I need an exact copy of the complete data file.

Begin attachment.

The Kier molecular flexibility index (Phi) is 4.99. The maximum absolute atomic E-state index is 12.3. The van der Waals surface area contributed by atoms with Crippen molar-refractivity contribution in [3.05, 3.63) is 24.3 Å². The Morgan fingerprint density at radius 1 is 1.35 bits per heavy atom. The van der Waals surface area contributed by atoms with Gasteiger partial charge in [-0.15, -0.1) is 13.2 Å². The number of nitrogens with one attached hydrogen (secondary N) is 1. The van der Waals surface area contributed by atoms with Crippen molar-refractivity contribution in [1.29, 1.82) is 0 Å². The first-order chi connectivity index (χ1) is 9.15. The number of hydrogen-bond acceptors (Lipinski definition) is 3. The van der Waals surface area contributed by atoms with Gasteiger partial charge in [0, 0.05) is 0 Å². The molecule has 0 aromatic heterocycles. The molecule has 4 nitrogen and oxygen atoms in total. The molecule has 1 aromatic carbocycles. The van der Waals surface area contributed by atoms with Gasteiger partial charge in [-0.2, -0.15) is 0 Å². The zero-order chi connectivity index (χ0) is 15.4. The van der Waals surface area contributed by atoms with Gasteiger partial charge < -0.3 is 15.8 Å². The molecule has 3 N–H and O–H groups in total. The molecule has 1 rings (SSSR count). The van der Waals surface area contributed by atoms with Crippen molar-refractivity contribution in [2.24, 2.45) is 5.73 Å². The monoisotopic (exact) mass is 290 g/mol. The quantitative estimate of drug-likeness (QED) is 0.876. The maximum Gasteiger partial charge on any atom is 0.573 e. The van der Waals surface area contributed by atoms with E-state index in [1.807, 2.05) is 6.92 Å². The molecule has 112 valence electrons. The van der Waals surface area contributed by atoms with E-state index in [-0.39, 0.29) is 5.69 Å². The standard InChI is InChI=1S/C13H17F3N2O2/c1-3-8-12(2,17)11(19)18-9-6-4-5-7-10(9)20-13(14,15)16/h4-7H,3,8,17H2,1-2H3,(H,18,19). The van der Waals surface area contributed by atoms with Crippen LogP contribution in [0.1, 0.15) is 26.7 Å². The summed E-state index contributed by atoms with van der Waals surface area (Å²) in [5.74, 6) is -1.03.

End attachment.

The Kier molecular flexibility index (Phi) is 4.99. The maximum absolute atomic E-state index is 12.3. The van der Waals surface area contributed by atoms with Crippen molar-refractivity contribution in [3.05, 3.63) is 24.3 Å². The Morgan fingerprint density at radius 1 is 1.35 bits per heavy atom. The van der Waals surface area contributed by atoms with Gasteiger partial charge in [-0.15, -0.1) is 13.2 Å². The number of nitrogens with one attached hydrogen (secondary N) is 1. The van der Waals surface area contributed by atoms with Crippen molar-refractivity contribution in [1.29, 1.82) is 0 Å². The first-order chi connectivity index (χ1) is 9.15. The number of hydrogen-bond acceptors (Lipinski definition) is 3. The van der Waals surface area contributed by atoms with Gasteiger partial charge in [0, 0.05) is 0 Å². The molecule has 0 aromatic heterocycles. The molecule has 4 nitrogen and oxygen atoms in total. The molecule has 1 aromatic carbocycles. The van der Waals surface area contributed by atoms with Gasteiger partial charge in [-0.2, -0.15) is 0 Å². The zero-order chi connectivity index (χ0) is 15.4. The van der Waals surface area contributed by atoms with Gasteiger partial charge < -0.3 is 15.8 Å². The molecule has 3 N–H and O–H groups in total. The molecule has 1 rings (SSSR count). The van der Waals surface area contributed by atoms with Crippen molar-refractivity contribution in [2.24, 2.45) is 5.73 Å². The monoisotopic (exact) mass is 290 g/mol. The quantitative estimate of drug-likeness (QED) is 0.876. The maximum Gasteiger partial charge on any atom is 0.573 e. The van der Waals surface area contributed by atoms with E-state index in [1.807, 2.05) is 6.92 Å². The molecule has 112 valence electrons. The van der Waals surface area contributed by atoms with E-state index in [-0.39, 0.29) is 5.69 Å². The standard InChI is InChI=1S/C13H17F3N2O2/c1-3-8-12(2,17)11(19)18-9-6-4-5-7-10(9)20-13(14,15)16/h4-7H,3,8,17H2,1-2H3,(H,18,19). The van der Waals surface area contributed by atoms with Crippen LogP contribution in [0.1, 0.15) is 26.7 Å². The summed E-state index contributed by atoms with van der Waals surface area (Å²) in [5.74, 6) is -1.03.